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The Bryant: A Little bit of this, a little bit of that

“Modern industrial” is the term used to describe the style
of the Bryant — the Christodoulakis family’s fifth (and
newest) restaurant, after Christos New City Grill, Red Seven and Café Literato. There are exposed pipes, subway tiles
and textured walls, but also curved banquettes, barn-wood walls and plaidshirted servers. Then there’s a giant three-dimensional mosaic of wooden cubes over the main dining room. Even the dishware is a mix-and-match.

As with the menu — burgers, fries and
milkshakes but also pasta, steak and
seafood — the Bryant’s look is a little bit
of this, a little bit of that. It’s no identity
crisis, just an embodiment of stated goals
to regularly switch up the food selections,
and there are certainly distinctive flavor
combinations beyond the basics. While
not a smorgasbord like the Morris Bryant
(which stood in this Sagamore Parkway
spot for many years), that swappingout
pays its own homage along with, of
course, the restaurant’s name.

[widgetkit id=”114″ name=”2019-02 The Bryant”]

To cut a wide-enough swath, my friends
Mollie and Ken accompanied me. We
started off with chilled jumbo shrimp and
“French” fries (quotation marks theirs).
The former was a straightforward shrimp
cocktail, with smooth sauce not quite
“spiked” (again, theirs) with horseradish.

The “French” fries represent the Bryant’s
spin on poutine, with a red wine sauce as
the “gravy” and topped with mozzarella,
provolone, bacon and a sunny-side
egg. Dining with an expert in Canadian
cuisine rarely applies, but it did here. Ken
assessed, and I agreed, that while these
were very good loaded fries, “poutine” is a
misnomer. Props for that sunny-side egg,
though, with a perfect yolk.

Our entrees were hits. Mollie’s lamb
burger was a delicious, bun-bound gyro
of sorts with a blended lamb / brisket /
short rib patty, tzatziki sauce and peppers.
Ken’s New York strip steak came out
perfectly seasoned and tender, even if its
chorizo vinaigrette occasionally got in the
way of natural flavors.

My pan-seared barramundi (sea bass)
would have been good on its own, but the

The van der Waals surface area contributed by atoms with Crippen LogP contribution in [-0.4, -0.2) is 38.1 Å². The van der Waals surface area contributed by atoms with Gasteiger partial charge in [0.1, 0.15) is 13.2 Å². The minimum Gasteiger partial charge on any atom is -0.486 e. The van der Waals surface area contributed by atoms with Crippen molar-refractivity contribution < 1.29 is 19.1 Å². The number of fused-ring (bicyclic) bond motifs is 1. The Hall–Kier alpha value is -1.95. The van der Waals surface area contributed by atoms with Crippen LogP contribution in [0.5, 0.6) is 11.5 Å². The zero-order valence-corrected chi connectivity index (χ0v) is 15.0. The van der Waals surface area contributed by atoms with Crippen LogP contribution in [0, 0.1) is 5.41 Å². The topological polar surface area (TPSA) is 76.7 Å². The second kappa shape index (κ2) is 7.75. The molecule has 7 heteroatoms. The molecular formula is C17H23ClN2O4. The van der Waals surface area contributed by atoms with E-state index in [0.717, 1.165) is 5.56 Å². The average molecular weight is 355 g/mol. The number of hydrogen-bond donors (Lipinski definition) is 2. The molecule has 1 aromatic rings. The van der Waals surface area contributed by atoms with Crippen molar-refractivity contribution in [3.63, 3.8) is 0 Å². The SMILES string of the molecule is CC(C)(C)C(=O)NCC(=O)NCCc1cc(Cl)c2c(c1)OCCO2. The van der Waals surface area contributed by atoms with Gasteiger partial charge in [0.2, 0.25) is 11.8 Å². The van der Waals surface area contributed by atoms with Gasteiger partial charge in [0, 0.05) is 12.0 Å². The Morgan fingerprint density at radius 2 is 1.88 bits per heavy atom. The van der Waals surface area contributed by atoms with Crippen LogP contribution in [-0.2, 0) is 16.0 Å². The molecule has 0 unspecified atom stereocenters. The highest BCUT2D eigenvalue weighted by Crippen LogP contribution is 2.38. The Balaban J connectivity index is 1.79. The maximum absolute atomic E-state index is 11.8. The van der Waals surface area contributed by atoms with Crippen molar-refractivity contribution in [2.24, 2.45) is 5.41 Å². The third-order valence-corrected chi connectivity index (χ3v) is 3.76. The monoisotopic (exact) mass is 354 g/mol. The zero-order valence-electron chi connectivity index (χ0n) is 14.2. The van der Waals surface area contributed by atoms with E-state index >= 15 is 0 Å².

supporting players rendered it a sweetand-
savory sampler platter. The lemon
cream and mascarpone/sweet potato
puree in one corner, the caramelized
Brussels sprouts and smoked bacon in
the other … a creatively combined delight.
It comes with a side salad available with
many of the delicious dressings that the
Christodoulakises have perfected at their
other establishments.)

Although the Bryant has only been open
for a few weeks, its milkshakes are
already an oft-photographed ballyhoo. A
sugared rim is child’s play. The Bryant’s
milkshakes find a way to encompass the
outside of the glass with candy, nuts and
other accoutrements. I couldn’t leave
without sampling the Fat Elvis — which
approximates the King’s peanut-butterand-
banana delight in a milkshake. More
power to those who can dust off the
entire thing. But again, the milkshakes
are emblematic of all that works about
the Bryant — a place that’s big, bold
and bursting with more than you might


  • The Bryant
  • 1820 Sagamore Parkway W.
    West Lafayette, IN
  • (765) 250-8963
  • thebryantwl.com


  • 11 a.m. – 10 p.m., Mondays – Saturdays


  • Appetizers: $6 to $13
  • Salads: $8 to $15
  • Sandwiches: $10 to $14
  • Entrees: $12 to $28
  • Desserts and Shakes: $7 to $9


  • “French” Fries
  • Pan-Seared Barramundi
  • Balsamic Brussels Sprouts with Bacon
  • Lamb Burger
  • Fat Elvis Milkshake
  • Warm Donuts
Picture of Nick Rogers

Nick Rogers

Nick Rogers is Tipmont's Communication Manager. He joined Tipmont in 2021. Nick has a bachelor’s degree in Journalism from the University of Illinois at Urbana-Champaign. In a previous life, he covered arts & entertainment and continues to publish film reviews. He loves movies (big shocker!) as well as rooting for the Chicago Cubs and trying new restaurants. He lives in Lafayette with his wife and dogs.

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July 3, 2024
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